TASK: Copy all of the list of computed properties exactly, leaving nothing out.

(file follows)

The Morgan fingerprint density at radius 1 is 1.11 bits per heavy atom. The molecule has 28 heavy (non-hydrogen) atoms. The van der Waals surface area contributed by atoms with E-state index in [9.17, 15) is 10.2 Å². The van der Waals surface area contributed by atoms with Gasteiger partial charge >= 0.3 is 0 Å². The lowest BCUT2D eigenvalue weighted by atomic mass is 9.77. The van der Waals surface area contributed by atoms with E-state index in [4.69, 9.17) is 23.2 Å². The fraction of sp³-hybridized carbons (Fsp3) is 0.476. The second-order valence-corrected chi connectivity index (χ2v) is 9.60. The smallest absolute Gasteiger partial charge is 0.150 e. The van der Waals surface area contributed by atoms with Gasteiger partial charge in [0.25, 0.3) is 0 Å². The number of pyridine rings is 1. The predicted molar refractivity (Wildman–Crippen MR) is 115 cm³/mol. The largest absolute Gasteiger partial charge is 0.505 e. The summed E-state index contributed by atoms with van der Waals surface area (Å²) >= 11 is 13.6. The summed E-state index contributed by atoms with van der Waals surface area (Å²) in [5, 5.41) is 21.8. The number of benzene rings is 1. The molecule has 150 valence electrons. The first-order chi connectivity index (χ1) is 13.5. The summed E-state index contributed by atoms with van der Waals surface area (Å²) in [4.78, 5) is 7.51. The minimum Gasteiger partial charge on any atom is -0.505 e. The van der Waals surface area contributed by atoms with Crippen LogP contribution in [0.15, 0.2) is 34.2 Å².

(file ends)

The Morgan fingerprint density at radius 1 is 1.11 bits per heavy atom. The molecule has 28 heavy (non-hydrogen) atoms. The van der Waals surface area contributed by atoms with E-state index in [9.17, 15) is 10.2 Å². The van der Waals surface area contributed by atoms with Gasteiger partial charge >= 0.3 is 0 Å². The lowest BCUT2D eigenvalue weighted by atomic mass is 9.77. The van der Waals surface area contributed by atoms with E-state index in [4.69, 9.17) is 23.2 Å². The fraction of sp³-hybridized carbons (Fsp3) is 0.476. The second-order valence-corrected chi connectivity index (χ2v) is 9.60. The smallest absolute Gasteiger partial charge is 0.150 e. The van der Waals surface area contributed by atoms with Gasteiger partial charge in [0.25, 0.3) is 0 Å². The number of pyridine rings is 1. The predicted molar refractivity (Wildman–Crippen MR) is 115 cm³/mol. The largest absolute Gasteiger partial charge is 0.505 e. The summed E-state index contributed by atoms with van der Waals surface area (Å²) >= 11 is 13.6. The summed E-state index contributed by atoms with van der Waals surface area (Å²) in [5, 5.41) is 21.8. The number of benzene rings is 1. The molecule has 150 valence electrons. The first-order chi connectivity index (χ1) is 13.5. The summed E-state index contributed by atoms with van der Waals surface area (Å²) in [4.78, 5) is 7.51. The minimum Gasteiger partial charge on any atom is -0.505 e. The van der Waals surface area contributed by atoms with Crippen LogP contribution in [0.15, 0.2) is 34.2 Å².